The stage was set for the Congress and its allies to take over the Government in Manipur, just ahead of the Rajya Sabha polls, but things took a reverse turn in the blink of an eye. Unlike the rest of the political drama of the country the political crisis that recently brewed in Manipur remained neglected from the mainstream narrative. The fall and rise of the coalition government between the ruling Bhartiya Janata Party (BJP) and the indigenous parties in Manipur, does send out a message of how politics can be a game changer in retaining power. Mumeninaz Zaman reports.
A look at the past
The BJP made inroads in Manipur after the 11th Assembly Election which was held in 2017. Despite falling short of seats, the BJP managed to cobble its allies and altogether got 31 seats in a legislature of 60 seats. The BJP said that the mandate in Manipur signals for a non-Congress government so it was natural that all the political leaders decided to come together.
Conrad Sangma of the National People’s Party (NPP), an ally of the ruling party in Manipur, said the BJP promised change. “The verdict of the people of Manipur is a verdict for change, and we will together give them that change… Under the leadership of the central government and Prime Minister Narendra Modi, we will be able to see change in Manipur.”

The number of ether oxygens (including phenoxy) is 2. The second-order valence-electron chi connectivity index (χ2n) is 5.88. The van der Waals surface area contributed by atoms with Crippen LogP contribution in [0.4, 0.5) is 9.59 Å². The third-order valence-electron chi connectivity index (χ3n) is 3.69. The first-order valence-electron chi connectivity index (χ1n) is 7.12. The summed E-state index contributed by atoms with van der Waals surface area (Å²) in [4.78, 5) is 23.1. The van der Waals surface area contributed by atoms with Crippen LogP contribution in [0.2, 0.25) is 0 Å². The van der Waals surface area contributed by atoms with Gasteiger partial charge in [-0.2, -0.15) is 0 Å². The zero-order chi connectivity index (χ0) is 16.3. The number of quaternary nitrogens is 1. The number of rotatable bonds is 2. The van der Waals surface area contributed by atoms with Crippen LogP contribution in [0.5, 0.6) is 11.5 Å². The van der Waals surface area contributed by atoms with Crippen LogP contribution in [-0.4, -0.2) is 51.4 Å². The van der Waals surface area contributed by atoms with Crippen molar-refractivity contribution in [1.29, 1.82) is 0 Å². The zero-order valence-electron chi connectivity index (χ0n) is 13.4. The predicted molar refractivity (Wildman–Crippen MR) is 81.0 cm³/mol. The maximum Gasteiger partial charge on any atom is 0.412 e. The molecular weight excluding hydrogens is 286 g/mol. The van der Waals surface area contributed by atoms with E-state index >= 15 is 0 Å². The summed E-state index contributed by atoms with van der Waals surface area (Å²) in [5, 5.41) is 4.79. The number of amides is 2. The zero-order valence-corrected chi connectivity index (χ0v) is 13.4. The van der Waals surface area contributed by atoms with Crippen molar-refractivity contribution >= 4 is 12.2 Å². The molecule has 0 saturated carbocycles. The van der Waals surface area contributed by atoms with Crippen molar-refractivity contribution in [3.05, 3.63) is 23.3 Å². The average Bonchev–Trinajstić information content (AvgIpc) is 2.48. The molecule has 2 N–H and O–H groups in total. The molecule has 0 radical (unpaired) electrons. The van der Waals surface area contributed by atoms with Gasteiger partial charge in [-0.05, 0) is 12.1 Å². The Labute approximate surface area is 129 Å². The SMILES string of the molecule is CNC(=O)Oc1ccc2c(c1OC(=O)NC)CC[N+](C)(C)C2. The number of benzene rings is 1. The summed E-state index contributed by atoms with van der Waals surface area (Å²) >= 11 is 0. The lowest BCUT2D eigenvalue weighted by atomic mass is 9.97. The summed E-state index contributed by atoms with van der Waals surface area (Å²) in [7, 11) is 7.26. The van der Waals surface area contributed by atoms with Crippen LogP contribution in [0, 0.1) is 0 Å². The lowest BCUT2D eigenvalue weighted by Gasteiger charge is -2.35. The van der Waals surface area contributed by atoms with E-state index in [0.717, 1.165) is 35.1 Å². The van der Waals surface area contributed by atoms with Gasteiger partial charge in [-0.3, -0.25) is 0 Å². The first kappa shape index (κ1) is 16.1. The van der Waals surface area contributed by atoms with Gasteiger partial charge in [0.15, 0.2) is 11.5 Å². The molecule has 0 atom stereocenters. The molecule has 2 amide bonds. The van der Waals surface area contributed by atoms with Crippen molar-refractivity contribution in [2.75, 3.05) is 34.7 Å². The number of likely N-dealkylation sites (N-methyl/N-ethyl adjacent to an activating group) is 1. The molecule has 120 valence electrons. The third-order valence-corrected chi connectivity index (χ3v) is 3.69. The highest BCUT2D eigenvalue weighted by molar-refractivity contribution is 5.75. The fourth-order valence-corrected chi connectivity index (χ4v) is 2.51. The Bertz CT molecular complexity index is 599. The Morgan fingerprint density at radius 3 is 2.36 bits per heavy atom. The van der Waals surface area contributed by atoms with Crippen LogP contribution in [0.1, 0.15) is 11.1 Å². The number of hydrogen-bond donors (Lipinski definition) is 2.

However, there were several twists and turns behind this winning feat. The Congress won 28 and the BJP 21 seats. The single largest party was the Congress in a legislature of 60 seats. The N. Biren Singh led BJP and its coalition government formed an alliance by taking into account various other regional parties including the NPP, Naga People’s Front (NPF), Lok Janshakti Party (LJP) and one from Trinamool Congress. The surprise element was the induction of the lone defecting Congress MLA Thounaojam Shyamkumar Singh, which completed the ‘magic figure’ of 31 in the 60-member assembly. Surprisingly, Shyamkumar switched to BJP without resigning from Congress and staked a claim with BJP to form the government in Manipur.
The Congress later expelled Shyamkumar and accused the BJP of murdering democracy in Manipur by its sinister efforts to remain in power in the Northeastern state. Manipur Pradesh Congress Committee (MPCC) president T.N. Haokip remarked, “This is probably the first time in the political history of India that an MLA-elect of an opposition party has defected and joined the ruling coalition government directly as a minister.”
‘Aaya Ram, Gaya Ram’
Things took a turn after three years of the coalition government over political instability between the BJP and its alliance government.
The BJP led coalition government faced a major political turmoil after nine MLAs, including three BJP MLAs, four MLAs from the NPP, one from Trinamool Congress and an Independent MLA resigned from the party on June 17, just ahead of the Rajya Sabha election which was slated to be held on June 19. The MLAs has withdrawn support to the BJP-led coalition government and expressed support to the Congress.